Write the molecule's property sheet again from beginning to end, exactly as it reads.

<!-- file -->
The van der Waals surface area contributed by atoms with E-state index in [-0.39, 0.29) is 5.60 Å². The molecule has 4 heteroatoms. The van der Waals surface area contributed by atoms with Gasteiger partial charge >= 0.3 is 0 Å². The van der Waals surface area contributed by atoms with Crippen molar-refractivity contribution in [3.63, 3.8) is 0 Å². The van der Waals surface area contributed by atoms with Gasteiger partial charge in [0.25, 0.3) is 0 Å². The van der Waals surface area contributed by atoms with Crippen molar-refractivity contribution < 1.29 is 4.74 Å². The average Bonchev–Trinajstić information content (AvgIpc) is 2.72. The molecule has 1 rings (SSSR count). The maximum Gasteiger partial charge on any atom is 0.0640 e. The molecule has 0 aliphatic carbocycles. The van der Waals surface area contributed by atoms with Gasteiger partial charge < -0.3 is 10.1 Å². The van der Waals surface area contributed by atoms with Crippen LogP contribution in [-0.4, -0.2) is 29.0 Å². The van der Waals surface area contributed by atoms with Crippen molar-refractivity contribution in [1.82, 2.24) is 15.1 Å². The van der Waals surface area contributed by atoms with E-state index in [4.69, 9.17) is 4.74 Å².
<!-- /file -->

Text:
The van der Waals surface area contributed by atoms with E-state index in [-0.39, 0.29) is 5.60 Å². The molecule has 4 heteroatoms. The van der Waals surface area contributed by atoms with Gasteiger partial charge >= 0.3 is 0 Å². The van der Waals surface area contributed by atoms with Crippen molar-refractivity contribution in [3.63, 3.8) is 0 Å². The van der Waals surface area contributed by atoms with Gasteiger partial charge in [0.25, 0.3) is 0 Å². The van der Waals surface area contributed by atoms with Crippen molar-refractivity contribution < 1.29 is 4.74 Å². The average Bonchev–Trinajstić information content (AvgIpc) is 2.72. The molecule has 1 rings (SSSR count). The maximum Gasteiger partial charge on any atom is 0.0640 e. The molecule has 0 aliphatic carbocycles. The van der Waals surface area contributed by atoms with Gasteiger partial charge < -0.3 is 10.1 Å². The van der Waals surface area contributed by atoms with Crippen LogP contribution in [-0.4, -0.2) is 29.0 Å². The van der Waals surface area contributed by atoms with Crippen molar-refractivity contribution in [1.82, 2.24) is 15.1 Å². The van der Waals surface area contributed by atoms with E-state index in [4.69, 9.17) is 4.74 Å².